Skip to main content

Consciousness and the rabbit holes of delirium.

Eeles, E., Ward, S., Teodorczuk, A., Dissanayaka, N. and Burianová, H., 2020. Consciousness and the rabbit holes of delirium. Medical Hypotheses, 144, 110260.

Full text available as:

FinalVersion.pdf - Accepted Version
Available under License Creative Commons Attribution Non-commercial No Derivatives.


DOI: 10.1016/j.mehy.2020.110260


Delirium is a common disorder in hospitalized older adults and the defining characteristic is a disturbance of consciousness. Unfortunately, there are currently no testable measures of consciousness as pertains to its disruption in delirium. Not surprisingly rates of recognition of delirium suffer. Arguably, a greater understanding of the quantum of consciousness may improve delirium diagnosis through better diagnostic tools. Candidate dimensions of consciousness derived from fields of psychology, psychiatry, and philosophy are discussed and relevance to delirium explored. Based upon existing literature in the field of consciousness we identify the pre-reflective state, experiential awareness, and functional networks as candidate sites that may be affected in delirium. Opportunities for clinical instrument development and how these tools can be tested are discussed. We conclude that consciousness content may not hold to a unitary measurement, but facets of its integrity that are impacted in delirium are open to further exploration. Disorders in pre-reflective status, experiential awareness, and functional networks may represent the measurable “rabbit holes” of consciousness disturbance.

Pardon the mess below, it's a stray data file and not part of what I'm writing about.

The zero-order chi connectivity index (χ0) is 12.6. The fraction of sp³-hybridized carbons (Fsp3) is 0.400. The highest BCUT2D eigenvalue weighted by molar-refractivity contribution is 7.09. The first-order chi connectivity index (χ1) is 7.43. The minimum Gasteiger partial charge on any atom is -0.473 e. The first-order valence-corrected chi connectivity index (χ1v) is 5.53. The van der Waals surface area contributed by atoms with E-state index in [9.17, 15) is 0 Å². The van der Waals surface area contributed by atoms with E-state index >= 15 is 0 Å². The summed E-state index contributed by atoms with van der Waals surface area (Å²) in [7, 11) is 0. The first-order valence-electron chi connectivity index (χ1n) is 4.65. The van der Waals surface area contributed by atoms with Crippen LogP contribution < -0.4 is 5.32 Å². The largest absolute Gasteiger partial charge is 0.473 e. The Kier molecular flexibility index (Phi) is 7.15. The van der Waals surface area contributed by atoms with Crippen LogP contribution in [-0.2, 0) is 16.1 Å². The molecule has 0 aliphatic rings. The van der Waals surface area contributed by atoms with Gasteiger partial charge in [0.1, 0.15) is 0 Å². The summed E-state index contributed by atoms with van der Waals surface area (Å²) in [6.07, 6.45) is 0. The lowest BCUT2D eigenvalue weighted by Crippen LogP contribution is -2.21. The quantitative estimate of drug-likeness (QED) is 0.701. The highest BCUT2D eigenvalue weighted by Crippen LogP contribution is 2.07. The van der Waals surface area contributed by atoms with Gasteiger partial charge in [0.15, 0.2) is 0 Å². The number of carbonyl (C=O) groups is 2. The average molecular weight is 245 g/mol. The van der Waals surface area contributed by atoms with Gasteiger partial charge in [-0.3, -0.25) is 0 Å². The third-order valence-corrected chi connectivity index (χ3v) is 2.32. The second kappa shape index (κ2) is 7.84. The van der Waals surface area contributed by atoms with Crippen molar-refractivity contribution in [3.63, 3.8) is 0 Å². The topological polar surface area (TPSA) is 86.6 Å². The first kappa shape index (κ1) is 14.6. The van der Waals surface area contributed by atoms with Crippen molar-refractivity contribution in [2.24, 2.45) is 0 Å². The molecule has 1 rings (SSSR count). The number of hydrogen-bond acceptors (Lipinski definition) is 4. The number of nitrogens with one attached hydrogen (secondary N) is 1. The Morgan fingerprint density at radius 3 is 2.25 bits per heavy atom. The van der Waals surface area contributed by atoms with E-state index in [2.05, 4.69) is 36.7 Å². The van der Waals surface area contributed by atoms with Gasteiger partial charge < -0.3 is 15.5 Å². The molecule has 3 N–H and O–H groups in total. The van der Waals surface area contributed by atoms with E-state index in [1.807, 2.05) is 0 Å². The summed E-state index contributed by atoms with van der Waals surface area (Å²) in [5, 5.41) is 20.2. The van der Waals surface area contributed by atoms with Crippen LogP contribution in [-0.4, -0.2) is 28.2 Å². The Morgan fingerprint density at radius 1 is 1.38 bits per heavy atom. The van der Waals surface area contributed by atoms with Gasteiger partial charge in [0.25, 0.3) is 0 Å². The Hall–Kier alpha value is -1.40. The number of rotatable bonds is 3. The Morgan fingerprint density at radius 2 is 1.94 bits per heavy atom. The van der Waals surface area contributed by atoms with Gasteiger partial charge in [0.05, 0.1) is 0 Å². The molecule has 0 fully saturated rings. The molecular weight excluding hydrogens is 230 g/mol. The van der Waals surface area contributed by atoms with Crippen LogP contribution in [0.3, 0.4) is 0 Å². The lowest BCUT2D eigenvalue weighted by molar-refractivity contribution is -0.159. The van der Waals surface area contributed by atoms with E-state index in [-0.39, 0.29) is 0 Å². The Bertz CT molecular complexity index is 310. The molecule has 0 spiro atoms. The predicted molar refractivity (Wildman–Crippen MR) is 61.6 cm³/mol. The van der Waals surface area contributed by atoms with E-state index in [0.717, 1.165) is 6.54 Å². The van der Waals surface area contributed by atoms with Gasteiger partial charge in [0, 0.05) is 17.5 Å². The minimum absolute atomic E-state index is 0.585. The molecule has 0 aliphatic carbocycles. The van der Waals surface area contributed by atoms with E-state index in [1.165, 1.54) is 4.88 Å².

Item Type:Article
Uncontrolled Keywords:delirium; consciousness; attention
Group:Faculty of Science & Technology
ID Code:34621
Deposited By: Symplectic RT2
Deposited On:28 Sep 2020 13:23
Last Modified:14 Mar 2022 14:24


Downloads per month over past year

More statistics for this item...
Repository Staff Only -